Interview With Bernie From The Jazz Band DRIVETIME

We caught up with Bernie Capodici from the Jazz Band Drivetime, who is in the studio working on a new album.

1. So Bernie I hear you’re working on a new single? With and album to follow? Can you tell us about it?

Our new single Mysterious Life is one of the most exciting projects I think Drivetime has ever been involved with. We decided to break away from our normal Urban Organic Jazz sound and do something that would be more competitive in the Smooth Jazz market, Mysterious Life written by Hiroshi Upshur it features Sax legend Kim Richmond and drummer James Gadson, James Manning on Bass and Gene Terramani and myself, produced by Michael B Sutton, mixed by Jason Anderson Engineer and mastered by Coney Island Studios Joel Soyffer. With this crew it going to be a very smooth ride 😉

2. When Will It Be Released?

No date set but within a couple of weeks, we hope it turns out to be everyone’s go to summer groove.

3. Have you found more positive than negative regarding the Jazz and Smooth Jazz World?

That’s actually two different questions if you think about it. Jazz is jazz and if you’re a smooth jazz cat, jazz cats think you’re a pop star, most Grammy’s for Instrumental Pop are awarded to Smooth Jazz Artists, jazz artist don’t think of smooth jazz as jazz. If your a smooth jazz cat, jazz was but ain’t no mo…. ya dig So if a listener likes your work that’s positive if they ignore you and move on to another act that’s negative. If your asking about the industry no one puts a whole lot of stock in jazz or smooth jazz much anymore so yeah I would say in general as far as pop culture goes a band has to have some kind of gimmick to get noticed, so many talented bands and players go un-noticed because of the way the music business is today.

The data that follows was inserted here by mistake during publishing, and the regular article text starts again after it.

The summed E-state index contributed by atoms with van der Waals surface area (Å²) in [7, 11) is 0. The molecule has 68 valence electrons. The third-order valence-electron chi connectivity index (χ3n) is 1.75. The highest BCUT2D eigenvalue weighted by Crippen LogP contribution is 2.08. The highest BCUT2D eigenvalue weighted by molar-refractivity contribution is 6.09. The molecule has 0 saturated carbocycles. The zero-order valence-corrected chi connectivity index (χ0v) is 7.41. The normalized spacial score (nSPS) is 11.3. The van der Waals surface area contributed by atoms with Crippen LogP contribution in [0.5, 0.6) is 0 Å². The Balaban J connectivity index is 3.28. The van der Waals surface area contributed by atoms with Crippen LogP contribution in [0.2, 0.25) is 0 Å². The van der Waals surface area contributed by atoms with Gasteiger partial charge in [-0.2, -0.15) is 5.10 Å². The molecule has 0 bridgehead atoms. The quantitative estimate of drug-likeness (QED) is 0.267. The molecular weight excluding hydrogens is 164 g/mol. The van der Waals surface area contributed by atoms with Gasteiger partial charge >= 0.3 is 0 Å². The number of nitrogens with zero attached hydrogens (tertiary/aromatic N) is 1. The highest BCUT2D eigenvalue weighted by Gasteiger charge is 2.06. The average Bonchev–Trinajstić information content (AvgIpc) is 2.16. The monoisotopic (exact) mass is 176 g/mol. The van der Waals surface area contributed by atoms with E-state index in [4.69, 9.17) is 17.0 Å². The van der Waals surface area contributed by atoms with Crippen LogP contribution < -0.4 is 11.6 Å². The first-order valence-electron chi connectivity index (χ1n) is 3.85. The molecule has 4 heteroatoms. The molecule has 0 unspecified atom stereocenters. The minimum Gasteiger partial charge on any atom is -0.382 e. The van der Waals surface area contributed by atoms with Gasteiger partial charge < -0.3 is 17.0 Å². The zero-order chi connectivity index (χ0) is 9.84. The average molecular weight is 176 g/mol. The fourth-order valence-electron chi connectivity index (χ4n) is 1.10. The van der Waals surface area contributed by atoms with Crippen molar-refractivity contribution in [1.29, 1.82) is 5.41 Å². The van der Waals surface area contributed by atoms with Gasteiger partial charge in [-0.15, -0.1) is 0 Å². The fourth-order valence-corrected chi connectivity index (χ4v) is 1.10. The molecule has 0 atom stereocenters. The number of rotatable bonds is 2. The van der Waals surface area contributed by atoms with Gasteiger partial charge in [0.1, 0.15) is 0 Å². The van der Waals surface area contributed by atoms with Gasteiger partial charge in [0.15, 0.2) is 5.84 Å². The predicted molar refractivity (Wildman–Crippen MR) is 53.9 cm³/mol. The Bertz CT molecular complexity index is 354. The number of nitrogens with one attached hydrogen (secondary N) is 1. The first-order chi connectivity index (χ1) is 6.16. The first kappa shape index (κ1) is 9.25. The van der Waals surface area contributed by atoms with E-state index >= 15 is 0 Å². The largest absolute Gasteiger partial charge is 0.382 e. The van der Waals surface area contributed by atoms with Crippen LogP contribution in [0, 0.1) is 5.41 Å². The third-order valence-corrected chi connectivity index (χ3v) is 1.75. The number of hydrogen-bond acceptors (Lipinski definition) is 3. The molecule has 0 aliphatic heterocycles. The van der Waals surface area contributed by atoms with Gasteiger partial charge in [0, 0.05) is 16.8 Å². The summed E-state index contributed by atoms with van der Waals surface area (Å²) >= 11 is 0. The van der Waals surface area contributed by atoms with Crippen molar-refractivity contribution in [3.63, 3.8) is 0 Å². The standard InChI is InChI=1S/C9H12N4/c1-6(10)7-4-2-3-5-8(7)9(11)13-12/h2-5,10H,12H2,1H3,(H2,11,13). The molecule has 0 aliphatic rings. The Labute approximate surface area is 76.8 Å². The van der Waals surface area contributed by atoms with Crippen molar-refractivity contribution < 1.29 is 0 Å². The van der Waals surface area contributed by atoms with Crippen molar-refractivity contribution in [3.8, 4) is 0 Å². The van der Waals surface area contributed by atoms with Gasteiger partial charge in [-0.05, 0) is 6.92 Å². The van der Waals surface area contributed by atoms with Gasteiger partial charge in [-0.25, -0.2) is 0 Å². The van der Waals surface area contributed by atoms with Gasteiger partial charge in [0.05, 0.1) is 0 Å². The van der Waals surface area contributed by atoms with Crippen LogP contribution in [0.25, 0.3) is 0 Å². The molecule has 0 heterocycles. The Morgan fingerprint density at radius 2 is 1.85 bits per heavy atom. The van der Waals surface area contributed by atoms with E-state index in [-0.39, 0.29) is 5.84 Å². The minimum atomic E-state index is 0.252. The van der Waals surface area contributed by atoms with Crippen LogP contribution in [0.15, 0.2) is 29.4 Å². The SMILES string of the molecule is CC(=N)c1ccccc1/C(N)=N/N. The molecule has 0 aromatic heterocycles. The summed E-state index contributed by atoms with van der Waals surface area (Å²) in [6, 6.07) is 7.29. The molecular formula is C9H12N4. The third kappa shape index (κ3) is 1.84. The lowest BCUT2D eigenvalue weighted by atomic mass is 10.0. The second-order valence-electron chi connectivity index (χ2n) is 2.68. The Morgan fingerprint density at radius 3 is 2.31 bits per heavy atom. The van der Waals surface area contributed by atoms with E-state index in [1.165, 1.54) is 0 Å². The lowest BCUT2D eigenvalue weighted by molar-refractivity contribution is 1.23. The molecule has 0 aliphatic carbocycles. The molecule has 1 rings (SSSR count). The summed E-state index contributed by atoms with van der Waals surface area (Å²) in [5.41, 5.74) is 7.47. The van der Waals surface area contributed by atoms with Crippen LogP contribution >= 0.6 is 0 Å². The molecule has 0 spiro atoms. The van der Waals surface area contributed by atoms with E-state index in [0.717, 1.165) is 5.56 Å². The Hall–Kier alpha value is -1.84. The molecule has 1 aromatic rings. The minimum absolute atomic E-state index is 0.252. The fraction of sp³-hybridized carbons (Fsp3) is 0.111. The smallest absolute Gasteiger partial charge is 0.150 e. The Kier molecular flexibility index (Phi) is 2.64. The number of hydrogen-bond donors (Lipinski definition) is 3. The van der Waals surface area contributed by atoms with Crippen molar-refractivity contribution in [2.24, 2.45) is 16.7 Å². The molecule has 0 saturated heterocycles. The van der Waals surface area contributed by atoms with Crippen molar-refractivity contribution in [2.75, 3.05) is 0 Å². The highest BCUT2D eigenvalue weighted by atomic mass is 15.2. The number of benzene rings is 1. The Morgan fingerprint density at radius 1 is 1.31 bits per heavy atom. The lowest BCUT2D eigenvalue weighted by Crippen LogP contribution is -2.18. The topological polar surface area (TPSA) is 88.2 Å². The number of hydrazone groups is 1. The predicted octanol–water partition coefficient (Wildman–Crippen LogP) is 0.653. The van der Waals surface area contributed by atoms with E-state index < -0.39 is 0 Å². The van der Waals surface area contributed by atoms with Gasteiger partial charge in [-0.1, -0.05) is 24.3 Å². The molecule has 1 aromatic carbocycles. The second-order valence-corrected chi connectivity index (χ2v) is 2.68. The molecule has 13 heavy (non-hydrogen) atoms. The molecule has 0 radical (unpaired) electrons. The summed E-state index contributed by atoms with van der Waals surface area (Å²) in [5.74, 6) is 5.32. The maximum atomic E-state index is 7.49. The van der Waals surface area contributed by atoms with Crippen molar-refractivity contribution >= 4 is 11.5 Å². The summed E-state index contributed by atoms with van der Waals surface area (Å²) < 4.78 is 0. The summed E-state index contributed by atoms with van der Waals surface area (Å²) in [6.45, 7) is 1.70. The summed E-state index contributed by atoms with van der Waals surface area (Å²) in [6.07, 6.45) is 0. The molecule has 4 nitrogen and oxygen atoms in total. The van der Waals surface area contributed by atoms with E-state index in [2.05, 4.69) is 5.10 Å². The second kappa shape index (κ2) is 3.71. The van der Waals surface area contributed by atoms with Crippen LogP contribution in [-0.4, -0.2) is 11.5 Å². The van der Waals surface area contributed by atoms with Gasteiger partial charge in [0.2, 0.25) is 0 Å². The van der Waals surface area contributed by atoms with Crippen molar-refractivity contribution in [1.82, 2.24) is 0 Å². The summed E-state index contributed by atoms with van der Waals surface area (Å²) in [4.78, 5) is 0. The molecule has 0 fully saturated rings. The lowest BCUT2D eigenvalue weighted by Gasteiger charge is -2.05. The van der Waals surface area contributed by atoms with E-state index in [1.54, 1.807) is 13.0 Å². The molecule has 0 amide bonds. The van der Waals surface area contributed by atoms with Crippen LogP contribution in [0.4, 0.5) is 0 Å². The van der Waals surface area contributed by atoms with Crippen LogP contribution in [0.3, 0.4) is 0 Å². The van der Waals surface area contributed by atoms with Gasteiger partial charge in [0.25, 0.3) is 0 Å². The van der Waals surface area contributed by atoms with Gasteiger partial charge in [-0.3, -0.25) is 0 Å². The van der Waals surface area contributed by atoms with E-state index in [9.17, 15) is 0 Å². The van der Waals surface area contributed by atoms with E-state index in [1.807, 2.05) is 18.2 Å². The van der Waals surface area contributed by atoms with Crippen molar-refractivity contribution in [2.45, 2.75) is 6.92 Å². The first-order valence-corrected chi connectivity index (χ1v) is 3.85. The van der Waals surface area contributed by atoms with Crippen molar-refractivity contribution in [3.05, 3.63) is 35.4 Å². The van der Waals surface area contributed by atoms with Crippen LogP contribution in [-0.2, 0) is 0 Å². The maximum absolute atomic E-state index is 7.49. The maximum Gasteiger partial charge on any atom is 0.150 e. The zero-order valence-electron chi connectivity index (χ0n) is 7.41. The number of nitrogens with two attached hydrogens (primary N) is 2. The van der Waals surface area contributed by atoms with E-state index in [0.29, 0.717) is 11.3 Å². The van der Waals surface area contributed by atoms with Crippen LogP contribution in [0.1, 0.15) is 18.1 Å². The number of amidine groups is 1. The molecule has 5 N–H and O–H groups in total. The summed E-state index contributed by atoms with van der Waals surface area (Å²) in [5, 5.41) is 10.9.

4. Are there many opportunities for Indie Jazz Artists to promote their music?

There are tons of ways to promote your material, Sound Cloud, Band Camp, Reverbnation, YouTube, Social Media, unfortunately it takes awhile to figure out what works for you. The best promotion is being in front of people who enjoy what you do and sell merch, make yourself available and be your own best salesman.

5. You are a percussionist and bandleader. How important is the role of a percussionist to Jazz/Smooth Jazz music?

You should ask Mongo Satamaria, Ralph McDonald, Doc Gibbs, Bill Summers… lol Just about every piece of jazz Music is based on primitive African rhythms with the addition of Conga to jazz in the early days of jazz made the tonal link between modern music and that primitive connection we all have in our DNA. When I free-lanced I was always the last hired and the first to go. That’s why I’m a bandleader 😉

6. What made you want to be a percussionist and do you play any other instruments?

Actually I’m a tap dancer, seriously my dad was a Sammy Davis Jr. freak and had me playing drums and tapping dancing for his friends at whatever clubs he was playing at since I was about 6 yrs. old. In the early sixties I was the bongo player for beat poets in Philly coffee houses at 15 so my ear training was different then say a traditional conguero. Played bongos for the next 5 years till I went on the road and I picked up the congas along the way. I eventually studied congas with Harry Hawkins from Trenton. Also studied theory with Joe Butera and piano / Hindemithwith David Anchor from Juilliard. And most recently I’m studying with Doc Gibbs to improve my tone.

7. What would you like to see change in the music business, especially jazz?

I support BMI Advocacy and ASCAP’s efforts on the Music Modernization Act; it has passed the House and now goes to the Senate. This will go a long way to help writers collect money for their works. Jazz is a cultural music it ebbs’ and tides with what is culturally popular at the time, I’m not sure anyone can change that. I would also like to see more opportunities for a band like Drivetime for festivals and concerts, I know entertainment coordinators will always go for the biggest names in Smooth Jazz but very seldom give a new and upcoming act enough room to spread their wings.

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